Pate Island, North Coast

Human activity on Pate Island dates back to the 7th century. The area was largely inhabited by the Arabs and served as an important port in the 14th century. The town prospered in fine art producing amazing goldsmiths, weavers, carpenters and musicians.

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Chinese porcelain artifacts discovered in Pate proved that Chinese explorers traded with the locals there centuries ago. Some even intermarried which is why some of the people there have Asian features. History also reveals that the Chinese explorers from the Zheng He’s voyage were shipwrecked at Pate. Tombs from the Ming Dynasty have been discovered there.

Kariandusi, Nakuru – Elementaita Basin

It was discovered in 1928 but its history dates back to 1 million years ago. Geological evidence proves that much larger lakes existed in the basin.

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The area is currently covered by the Elementaita and Lake Nakuru. Plenty of tools and weapons have been discovered in the riverbed. This led archeologists to believe that rising levels of the previous lakes might have been a contributing factor to migration.

The popular tool of choice in this Lower Paleolithic site was the hand axe. The tool was also discovered in other parts of the world like South Africa, France and England from the Acheulian period.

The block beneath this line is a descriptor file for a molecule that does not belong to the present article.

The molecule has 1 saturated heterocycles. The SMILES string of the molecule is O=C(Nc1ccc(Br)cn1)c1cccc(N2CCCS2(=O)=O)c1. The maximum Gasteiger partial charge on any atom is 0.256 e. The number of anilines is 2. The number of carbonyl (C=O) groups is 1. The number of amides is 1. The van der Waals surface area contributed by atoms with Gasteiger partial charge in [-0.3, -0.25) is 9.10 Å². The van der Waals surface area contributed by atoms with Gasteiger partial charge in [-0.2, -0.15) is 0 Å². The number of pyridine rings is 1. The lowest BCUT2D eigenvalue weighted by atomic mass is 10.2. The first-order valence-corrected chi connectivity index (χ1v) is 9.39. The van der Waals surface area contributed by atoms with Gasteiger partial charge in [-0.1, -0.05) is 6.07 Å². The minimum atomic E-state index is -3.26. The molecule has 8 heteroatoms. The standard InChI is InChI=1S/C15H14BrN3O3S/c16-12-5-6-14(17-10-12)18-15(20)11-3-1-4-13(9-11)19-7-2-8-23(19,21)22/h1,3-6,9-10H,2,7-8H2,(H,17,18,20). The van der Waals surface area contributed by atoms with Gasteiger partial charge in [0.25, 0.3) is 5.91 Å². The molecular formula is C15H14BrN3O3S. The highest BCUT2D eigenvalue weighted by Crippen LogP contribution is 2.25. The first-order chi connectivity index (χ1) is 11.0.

Olorgesailie, Eastern Rift Valley

Olorgesailie is not only a significant site for archeology but also for geology and paleontology too. Excavation on the site began in 1943, several decades after it was discovered.

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The hand axes were in abundance which suggested the Acheulian period. Some of the animal fossils found include those of giraffes, gazelles, zebras and hippos.

The findings also included fossils of some animals’ species that are now extinct. The first human fossil unearthed from Olorgesailie in 2003 was the skull of a Homo erectus. Volcano ash helped in preserving the fossils.

Lamu, Lamu Archipelago

Lamu town was established in 1370. It is the oldest town in Kenya to be continually inhabited. An invasion by the Portuguese in 1505 forced Lamu’s King to pay them royalties.

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A century later, the Oman helped locals from the town in successfully resisting the Portuguese. This consequently led to the ‘Golden Age’ of Lamu which was under the Omani protectorate. In the 17th century, the town prospered in trade, crafts, politics and poetry.

Notable landmarks in the area include: Lamu Fort, Riyadha Mosque and the Donkey Sanctuary. Swahili architecture is on brilliant display there.

Gedi Ruins, Malindi

Excavation expedition in Gedi began in 1948 and lasted for a period of 11 years. Artifacts from Spain, China, India and Venice suggested a cosmopolitan population which was approximated at 2,500.

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The architectural designs of houses in Gedi were quite complex. This is especially when taking into consideration that the town existed from 13th century to 17th century. The houses had flush toilets and modern drainage systems. There was also a palace and a mosque.

The Oromo from Somalia invaded the town in the 16th century driving out the original inhabitants.